What to expect from your ear wax removal appointment
Consent and Examination
Firstly, during your ear wax removal appointment, we will review and discuss your consent form ensuring there are no contraindications (medical jargon for cannot) against the procedure.
Once consent is obtained, we examine the outsides of your ears and surrounding skin, particularly looking for any abnormalities that may be present, swellings or tenderness, which, if found, can be discussed and referred to your GP as needed.
After that has been completed, we look at the internal condition of your ear using an otoscope, which is a handheld microscope with its light source, looking specifically at the ear canal and eardrum if not obscured by wax!
The presence of wax is normal, and we will only recommend irrigation if it is causing a problem such as muffled hearing or discomfort. Occasionally the amount or position of the ear wax present may mean that removal is unnecessary. We can remove if you request, or wait a few months; unlike others, you will only pay for the service provided.
If irrigation is recommended, the procedure involves gently pulsating warm water into the ear canal via a nozzle inserted at the start of the ear canal. The water dislodges the wax which comes out of the ear and is collected in a disposable collection cup. Please note that we use specialist ear irrigation machines designed specifically for this procedure and NOT a syringe.
During the procedure, some people report that they find the sensation soothing, whilst others describe it as a slightly odd feeling, however, you should not feel any pain.
Once the wax has been removed, we will dry your ear canal and then thoroughly inspect your tympanic membrane, more commonly known as the eardrum, and review the condition of your ear canal. Any significant observations will be discussed, and digital photographs can be taken for referral to your GP if needed.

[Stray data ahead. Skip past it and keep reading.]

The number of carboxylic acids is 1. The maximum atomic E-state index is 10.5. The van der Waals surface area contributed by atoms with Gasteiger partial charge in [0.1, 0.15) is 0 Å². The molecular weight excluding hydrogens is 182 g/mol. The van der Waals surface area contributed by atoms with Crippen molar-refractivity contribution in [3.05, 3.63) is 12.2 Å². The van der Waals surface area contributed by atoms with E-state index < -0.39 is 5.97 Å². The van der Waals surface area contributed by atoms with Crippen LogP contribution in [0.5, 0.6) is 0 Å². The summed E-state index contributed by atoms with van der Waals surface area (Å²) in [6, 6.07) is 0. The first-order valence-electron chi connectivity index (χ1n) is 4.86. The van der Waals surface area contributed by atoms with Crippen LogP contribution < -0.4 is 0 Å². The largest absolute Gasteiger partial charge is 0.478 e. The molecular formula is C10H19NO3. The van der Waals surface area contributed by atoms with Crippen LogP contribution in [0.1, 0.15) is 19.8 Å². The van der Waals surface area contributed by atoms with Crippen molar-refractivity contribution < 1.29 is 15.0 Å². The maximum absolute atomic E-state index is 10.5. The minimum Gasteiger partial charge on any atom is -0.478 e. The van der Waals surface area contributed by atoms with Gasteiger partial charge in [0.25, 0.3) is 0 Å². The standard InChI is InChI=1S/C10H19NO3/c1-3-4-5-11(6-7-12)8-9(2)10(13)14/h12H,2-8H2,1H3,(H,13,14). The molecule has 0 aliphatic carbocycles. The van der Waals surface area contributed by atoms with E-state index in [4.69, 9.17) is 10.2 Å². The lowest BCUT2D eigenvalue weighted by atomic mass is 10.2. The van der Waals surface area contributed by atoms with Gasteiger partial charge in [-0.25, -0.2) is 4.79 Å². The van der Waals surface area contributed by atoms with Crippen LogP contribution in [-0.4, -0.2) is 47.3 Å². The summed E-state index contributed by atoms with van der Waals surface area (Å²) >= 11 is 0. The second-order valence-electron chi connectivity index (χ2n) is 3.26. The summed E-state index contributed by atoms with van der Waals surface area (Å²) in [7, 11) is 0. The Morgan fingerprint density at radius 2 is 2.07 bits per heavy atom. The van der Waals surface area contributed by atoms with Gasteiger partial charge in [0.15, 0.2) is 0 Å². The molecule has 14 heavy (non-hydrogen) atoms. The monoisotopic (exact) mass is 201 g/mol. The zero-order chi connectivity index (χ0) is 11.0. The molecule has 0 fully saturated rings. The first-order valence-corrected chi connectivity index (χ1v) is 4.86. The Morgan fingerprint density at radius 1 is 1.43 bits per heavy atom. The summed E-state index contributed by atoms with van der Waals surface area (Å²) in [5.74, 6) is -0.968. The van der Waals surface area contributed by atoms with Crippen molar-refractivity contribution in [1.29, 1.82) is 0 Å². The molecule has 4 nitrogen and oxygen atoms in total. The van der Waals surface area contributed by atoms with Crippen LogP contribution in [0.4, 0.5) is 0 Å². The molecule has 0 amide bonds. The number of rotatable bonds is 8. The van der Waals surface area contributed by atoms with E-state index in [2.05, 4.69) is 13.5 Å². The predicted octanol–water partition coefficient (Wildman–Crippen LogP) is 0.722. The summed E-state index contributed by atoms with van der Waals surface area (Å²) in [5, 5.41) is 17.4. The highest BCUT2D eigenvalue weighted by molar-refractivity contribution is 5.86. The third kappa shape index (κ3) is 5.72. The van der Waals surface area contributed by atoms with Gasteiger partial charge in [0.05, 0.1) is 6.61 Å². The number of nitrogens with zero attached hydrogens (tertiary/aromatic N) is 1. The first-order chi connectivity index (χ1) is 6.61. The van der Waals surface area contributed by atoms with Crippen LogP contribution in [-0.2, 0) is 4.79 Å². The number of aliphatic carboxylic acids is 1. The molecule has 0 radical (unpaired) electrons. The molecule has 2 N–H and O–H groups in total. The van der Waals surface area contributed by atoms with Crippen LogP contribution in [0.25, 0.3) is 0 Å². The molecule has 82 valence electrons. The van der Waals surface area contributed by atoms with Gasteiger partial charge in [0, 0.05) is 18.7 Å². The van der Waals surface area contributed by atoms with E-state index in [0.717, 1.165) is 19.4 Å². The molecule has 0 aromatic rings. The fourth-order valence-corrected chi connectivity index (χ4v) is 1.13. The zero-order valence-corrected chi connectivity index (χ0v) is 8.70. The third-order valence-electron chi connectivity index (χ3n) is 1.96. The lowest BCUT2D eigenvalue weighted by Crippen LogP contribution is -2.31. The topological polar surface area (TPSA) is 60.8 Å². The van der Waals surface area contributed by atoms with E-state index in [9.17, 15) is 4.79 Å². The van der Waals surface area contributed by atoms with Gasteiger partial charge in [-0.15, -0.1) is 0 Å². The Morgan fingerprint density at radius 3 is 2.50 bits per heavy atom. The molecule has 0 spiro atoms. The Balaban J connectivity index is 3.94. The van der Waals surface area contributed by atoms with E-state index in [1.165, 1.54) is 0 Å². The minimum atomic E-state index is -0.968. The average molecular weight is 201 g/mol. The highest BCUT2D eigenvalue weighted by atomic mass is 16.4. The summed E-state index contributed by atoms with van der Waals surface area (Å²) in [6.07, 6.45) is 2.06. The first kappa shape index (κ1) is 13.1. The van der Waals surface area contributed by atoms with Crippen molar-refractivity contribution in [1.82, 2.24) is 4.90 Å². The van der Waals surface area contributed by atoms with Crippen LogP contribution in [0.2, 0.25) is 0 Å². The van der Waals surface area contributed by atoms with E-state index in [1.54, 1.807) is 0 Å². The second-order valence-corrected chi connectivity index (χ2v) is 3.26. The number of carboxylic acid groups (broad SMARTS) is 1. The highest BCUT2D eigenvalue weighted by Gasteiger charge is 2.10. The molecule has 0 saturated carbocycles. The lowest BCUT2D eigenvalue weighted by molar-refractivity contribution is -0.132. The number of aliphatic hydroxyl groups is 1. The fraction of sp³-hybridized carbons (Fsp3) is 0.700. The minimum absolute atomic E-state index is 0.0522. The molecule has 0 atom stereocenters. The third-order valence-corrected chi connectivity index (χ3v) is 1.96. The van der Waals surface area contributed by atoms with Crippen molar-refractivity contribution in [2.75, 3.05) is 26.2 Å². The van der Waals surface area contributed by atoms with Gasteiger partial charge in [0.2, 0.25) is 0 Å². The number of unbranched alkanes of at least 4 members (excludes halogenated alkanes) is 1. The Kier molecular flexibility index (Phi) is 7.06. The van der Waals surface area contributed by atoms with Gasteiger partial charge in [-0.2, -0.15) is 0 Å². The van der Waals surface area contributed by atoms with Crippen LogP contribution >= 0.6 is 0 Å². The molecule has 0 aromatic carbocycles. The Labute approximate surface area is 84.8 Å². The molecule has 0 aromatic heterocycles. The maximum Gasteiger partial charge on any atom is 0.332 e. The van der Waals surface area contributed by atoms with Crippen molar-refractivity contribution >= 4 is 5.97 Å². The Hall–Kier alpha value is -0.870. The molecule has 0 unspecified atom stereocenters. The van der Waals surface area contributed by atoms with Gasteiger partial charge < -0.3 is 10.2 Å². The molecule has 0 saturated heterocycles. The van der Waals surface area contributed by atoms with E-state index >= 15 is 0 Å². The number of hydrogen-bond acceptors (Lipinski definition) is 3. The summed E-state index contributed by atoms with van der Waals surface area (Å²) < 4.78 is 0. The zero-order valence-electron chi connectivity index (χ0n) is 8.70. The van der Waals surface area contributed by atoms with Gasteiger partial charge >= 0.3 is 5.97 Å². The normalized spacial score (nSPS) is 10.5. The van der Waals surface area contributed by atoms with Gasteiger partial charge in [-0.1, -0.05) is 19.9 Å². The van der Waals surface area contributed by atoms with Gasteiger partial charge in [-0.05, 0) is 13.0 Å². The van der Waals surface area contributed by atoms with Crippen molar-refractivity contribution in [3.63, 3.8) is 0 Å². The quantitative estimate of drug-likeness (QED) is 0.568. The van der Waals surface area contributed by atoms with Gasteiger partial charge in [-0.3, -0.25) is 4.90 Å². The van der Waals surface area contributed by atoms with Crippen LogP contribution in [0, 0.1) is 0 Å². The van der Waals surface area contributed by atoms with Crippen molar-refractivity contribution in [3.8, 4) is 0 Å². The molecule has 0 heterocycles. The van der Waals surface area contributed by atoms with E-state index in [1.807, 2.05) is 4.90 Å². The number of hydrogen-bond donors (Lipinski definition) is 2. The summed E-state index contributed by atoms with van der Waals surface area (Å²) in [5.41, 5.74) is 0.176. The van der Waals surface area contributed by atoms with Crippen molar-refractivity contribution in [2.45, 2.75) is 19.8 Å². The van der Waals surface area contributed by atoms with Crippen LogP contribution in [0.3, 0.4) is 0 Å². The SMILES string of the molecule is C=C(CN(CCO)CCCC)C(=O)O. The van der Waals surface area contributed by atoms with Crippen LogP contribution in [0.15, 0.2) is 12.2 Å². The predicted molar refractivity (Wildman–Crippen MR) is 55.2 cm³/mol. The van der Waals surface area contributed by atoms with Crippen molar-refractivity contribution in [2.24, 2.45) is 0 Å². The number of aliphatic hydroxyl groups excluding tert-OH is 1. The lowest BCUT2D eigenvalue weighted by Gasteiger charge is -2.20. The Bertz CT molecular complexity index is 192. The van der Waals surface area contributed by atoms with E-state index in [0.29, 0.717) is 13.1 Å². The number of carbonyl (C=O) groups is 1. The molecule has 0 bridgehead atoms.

We will then go through advice following the procedure, such as:
Your ear canal can be vulnerable to infection after any wax removal procedure, not just irrigation until the ear produces more wax to protect itself; keeping it dry for a minimum of 4 to 5 days is important.
In addition, if you wear hearing aids, we recommend not replacing them for at least 4 hours after the procedure to allow your ear canal to dry and prevent moisture from being transferred to your device.
However, in the unlikely event that you develop pain, dizziness, reduced hearing, or discharge in the days after the procedure, please get in touch with your GP.
If you were experiencing hearing loss before your ear wax removal, check whether your hearing is restored after your ear cleaning. If not, you may benefit from a formal assessment by a hearing specialist.
We will then go through aftercare advice and leave you an ear care leaflet and discuss any of your questions in depth.
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